Woolas's options limited but support remains

Some Labour members in Oldham have criticised the treatment of Woolas.

Could Phil Woolas run as an independent? Probably not. For a start, he has been disqualified for three years from standing for Parliament, the automatic penalty for having broken the law in this instance.

Yesterday the High Court agreed to hear an application for a judicial review of the decision. This will begin next Tuesday and last for a day and a half.

If accepted, Woolas is likely to need to be able to raise an estimated £200,000 to bring a full judicial review according to some reports. He will hope to challenge the three-year disqualification penalty, though overturning this remains unlikely.

But what is interesting is the support he retains among members of the Labour Party in his constituency, as well as across sections of the Parliamentary Labour Party.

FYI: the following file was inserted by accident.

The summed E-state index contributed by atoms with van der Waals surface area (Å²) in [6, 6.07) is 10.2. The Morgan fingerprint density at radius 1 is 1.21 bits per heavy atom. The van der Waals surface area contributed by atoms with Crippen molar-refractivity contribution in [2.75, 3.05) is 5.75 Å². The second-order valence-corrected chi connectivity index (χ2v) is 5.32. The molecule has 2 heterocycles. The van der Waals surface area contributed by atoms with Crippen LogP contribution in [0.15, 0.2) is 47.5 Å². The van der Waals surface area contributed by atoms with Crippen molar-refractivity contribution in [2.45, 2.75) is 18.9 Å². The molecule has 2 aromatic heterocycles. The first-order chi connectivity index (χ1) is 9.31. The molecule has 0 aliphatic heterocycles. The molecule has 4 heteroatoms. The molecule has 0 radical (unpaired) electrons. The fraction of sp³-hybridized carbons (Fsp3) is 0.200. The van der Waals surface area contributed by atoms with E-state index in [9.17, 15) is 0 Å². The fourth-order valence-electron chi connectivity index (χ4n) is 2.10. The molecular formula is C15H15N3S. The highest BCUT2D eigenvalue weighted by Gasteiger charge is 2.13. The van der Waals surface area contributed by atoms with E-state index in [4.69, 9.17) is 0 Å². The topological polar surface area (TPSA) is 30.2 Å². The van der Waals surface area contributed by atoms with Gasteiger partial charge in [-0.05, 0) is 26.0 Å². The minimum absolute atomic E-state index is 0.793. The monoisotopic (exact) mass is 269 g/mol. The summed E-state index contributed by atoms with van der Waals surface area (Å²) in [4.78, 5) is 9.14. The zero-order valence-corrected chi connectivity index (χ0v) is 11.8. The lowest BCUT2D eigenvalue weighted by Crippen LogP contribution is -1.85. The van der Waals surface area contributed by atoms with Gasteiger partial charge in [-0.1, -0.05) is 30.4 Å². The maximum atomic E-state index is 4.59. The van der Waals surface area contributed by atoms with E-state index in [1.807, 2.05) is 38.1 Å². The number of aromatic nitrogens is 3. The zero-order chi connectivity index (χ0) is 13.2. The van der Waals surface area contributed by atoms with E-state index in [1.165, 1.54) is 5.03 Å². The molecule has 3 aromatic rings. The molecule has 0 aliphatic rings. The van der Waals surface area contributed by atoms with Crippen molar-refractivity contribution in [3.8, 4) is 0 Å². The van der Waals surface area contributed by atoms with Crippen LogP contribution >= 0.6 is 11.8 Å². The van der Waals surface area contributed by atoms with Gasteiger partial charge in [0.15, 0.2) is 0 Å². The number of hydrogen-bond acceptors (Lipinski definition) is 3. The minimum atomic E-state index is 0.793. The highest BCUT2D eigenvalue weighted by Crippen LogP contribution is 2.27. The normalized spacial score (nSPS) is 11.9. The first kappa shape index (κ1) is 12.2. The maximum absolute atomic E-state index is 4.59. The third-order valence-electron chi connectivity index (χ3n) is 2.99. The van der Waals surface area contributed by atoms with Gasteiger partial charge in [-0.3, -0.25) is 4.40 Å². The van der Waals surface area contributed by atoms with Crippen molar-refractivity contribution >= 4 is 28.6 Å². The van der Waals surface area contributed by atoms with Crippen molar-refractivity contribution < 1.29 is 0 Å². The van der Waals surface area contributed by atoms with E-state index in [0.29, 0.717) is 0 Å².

The following audio clip (via: @ChrisMasonBBC) shows interviews with a number of Labour members from the Oldham East and Saddleworth constituency.

One local councillor from the constituency states:

I am very ashamed and very, very disappointed with behaviour of our deputy leader. I feel she has tried and tested him already regardless of the outcome of the JR [Judicial Review], she's decided that that's it - we're not going to allow him back into the party. He could come back from the JR and be completely innocent. Her comments are saying an innocent person cannot join the Labour Party, well I'm now questioning the whole analysis of the Labour Party... This is not Harriet Harman's party, this is not her party.

Another member, an 80-year old retired teacher comments:

I read the local paper and see him referred to as Phil Woolas the "disgraced MP"... He has not been disgraced... In fact, his "offences" are in the hurly burly of an election.

One member, originally from Pakistan, is particularly scathing of the ongoing judicial process: